Knife crime is being driven by absent fathers, according to Britain’s top officer on violence.
Jackie Sebire said it was easy to blame drugs, funding cuts or social media for the epidemic in knife crime.
But she insisted that one of the biggest drivers of serious violence was the lack of a father figure at home.
Jackie Sebire said it was easy to blame drugs, funding cuts or social media for the epidemic in knife crime. But she insisted that one of the biggest drivers of serious violence was the lack of a father figure at home. She is pictured above on 24 Hours In Police Custody
‘It’s not only about public services, it’s absent fathers, absent capable guardians in the community, it’s lack of role models,’ said the Assistant Chief Constable of Bedfordshire Police.
‘I don’t think we talk enough about those drivers around serious violence because it is easier to talk about drugs and social media. They do play a part, don’t get me wrong. But it’s not as simple as that.
‘I’m not just saying fathers but it’s male role models in the community, and where you do have positive male role models, they are potentially the drug dealers, or the exploiters, or the organised criminal networks, they become the positive male role model,’ she added.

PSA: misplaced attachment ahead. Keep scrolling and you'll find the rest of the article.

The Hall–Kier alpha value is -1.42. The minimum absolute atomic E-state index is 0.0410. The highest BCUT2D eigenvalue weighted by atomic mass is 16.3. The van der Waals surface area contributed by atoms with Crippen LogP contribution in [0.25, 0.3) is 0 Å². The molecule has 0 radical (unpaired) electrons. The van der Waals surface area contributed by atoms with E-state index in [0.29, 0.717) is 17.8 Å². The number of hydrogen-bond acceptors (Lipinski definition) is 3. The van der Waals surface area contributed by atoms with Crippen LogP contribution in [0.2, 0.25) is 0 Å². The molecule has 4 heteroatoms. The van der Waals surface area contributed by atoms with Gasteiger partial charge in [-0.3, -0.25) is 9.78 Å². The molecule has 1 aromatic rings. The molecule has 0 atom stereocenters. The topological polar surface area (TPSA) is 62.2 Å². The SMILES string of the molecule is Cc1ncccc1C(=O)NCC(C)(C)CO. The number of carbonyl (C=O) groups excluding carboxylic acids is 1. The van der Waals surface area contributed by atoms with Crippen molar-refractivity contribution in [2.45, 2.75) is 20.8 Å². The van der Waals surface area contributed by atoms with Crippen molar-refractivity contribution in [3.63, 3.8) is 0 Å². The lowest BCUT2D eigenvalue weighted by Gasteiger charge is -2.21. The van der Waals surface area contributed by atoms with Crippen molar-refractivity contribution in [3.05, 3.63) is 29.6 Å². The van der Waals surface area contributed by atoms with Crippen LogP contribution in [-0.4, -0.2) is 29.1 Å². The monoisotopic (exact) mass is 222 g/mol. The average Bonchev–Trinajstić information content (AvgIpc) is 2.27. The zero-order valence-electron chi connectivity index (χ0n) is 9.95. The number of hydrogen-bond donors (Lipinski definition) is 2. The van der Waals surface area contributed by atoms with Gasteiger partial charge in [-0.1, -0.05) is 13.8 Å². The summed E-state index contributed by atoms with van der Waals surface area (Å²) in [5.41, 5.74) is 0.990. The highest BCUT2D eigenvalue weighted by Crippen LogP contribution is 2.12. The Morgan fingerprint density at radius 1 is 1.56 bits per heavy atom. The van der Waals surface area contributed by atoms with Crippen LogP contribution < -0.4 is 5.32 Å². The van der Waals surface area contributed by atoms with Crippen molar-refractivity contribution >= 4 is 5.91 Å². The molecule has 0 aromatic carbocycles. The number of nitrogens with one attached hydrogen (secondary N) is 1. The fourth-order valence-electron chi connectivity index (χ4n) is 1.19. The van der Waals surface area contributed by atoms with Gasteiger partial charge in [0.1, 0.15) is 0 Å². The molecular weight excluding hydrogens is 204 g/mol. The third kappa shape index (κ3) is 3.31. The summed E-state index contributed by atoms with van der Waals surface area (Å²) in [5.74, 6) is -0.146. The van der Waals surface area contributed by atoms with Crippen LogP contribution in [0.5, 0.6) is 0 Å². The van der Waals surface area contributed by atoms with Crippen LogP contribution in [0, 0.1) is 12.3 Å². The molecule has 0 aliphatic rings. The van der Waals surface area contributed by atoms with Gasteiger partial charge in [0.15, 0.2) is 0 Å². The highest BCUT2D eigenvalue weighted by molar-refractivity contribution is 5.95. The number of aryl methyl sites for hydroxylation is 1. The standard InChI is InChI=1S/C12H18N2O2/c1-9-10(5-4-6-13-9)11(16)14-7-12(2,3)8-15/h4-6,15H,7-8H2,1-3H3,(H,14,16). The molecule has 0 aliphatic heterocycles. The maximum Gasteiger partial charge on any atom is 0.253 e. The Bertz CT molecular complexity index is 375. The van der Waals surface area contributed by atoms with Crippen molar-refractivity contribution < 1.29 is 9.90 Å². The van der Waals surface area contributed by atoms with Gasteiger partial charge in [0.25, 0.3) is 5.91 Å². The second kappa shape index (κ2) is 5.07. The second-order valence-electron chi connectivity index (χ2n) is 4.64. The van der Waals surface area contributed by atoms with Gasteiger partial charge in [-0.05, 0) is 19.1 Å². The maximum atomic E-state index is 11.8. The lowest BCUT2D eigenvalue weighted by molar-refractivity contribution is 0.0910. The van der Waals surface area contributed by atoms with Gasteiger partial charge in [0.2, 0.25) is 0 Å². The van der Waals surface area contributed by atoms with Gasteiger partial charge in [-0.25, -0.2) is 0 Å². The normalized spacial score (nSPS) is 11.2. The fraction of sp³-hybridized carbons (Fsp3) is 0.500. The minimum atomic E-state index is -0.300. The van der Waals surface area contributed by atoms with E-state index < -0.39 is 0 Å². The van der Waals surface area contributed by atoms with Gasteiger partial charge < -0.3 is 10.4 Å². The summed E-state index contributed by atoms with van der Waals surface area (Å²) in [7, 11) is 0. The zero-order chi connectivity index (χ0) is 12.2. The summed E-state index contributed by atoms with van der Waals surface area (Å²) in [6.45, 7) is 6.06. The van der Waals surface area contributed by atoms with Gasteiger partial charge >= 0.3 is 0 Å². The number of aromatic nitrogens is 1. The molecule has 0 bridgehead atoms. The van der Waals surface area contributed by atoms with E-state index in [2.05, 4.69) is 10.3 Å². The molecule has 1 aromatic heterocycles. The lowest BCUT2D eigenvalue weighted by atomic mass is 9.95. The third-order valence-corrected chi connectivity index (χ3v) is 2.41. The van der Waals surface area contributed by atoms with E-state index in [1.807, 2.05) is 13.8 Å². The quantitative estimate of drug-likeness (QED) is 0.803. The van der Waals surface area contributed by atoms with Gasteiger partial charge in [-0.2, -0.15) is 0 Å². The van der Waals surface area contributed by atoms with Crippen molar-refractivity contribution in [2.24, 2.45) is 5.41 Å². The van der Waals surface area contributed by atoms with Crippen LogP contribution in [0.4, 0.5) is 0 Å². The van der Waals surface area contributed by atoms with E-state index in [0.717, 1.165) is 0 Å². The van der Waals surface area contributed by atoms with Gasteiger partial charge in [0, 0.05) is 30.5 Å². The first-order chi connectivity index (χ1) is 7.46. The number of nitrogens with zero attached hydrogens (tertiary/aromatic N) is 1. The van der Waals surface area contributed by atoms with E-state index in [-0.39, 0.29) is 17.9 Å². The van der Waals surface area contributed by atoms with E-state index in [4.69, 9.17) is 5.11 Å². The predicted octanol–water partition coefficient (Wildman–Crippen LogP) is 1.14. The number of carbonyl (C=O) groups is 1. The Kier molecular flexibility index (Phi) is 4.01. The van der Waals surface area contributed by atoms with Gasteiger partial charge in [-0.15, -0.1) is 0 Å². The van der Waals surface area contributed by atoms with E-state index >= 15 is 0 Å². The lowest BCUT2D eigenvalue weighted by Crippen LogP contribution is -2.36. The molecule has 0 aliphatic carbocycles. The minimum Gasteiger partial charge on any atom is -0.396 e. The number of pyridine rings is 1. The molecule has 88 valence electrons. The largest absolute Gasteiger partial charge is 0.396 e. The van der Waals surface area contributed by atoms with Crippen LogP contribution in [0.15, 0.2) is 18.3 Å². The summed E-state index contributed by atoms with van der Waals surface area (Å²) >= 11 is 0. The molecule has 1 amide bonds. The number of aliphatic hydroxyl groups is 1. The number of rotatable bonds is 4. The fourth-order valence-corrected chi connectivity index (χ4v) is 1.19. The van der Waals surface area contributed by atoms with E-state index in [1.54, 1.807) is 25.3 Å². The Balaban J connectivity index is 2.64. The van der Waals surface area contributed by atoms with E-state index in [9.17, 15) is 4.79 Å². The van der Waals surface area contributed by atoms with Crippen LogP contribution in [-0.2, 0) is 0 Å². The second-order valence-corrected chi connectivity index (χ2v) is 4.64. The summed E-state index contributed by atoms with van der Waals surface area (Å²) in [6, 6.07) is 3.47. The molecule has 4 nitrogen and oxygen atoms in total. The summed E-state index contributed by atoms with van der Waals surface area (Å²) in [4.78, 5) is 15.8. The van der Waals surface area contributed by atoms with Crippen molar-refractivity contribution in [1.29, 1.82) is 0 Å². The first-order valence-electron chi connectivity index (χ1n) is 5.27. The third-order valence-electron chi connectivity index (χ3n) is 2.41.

‘We talk about the stereotype absent father whether they’re physically absent – or too busy working every hour God sends.
Knife crime rose 7 per cent last year to a record 45,000 offences. A study by the Children’s Commissioner Anne Longfield found that up to 27,000 children identified as being gang members and over 300,000 know one
‘And actually children in those more affluent areas are left to their own devices as well. Fathers can be physically present but absent in the child’s life.’
Dr Sebire was speaking yesterday at the National Police Chiefs’ Council and Association of Police and Crime Commissioners summit this week. She is the lead on serious violence for the NPCC.
She said: ‘Positive male role models are a protective factor – we are understanding the importance of that positive male role model in young people’s lives.’
Dr Sebire said some parents even failed to collect their children at police stations.
‘The worst thing is when mum and dad won’t come, or actually they’re too busy to come,’ she said.
‘That’s the saddest thing that I see when they have no care – whether it’s mum or dad, and we have to get the appropriate adult services because they can’t be bothered.’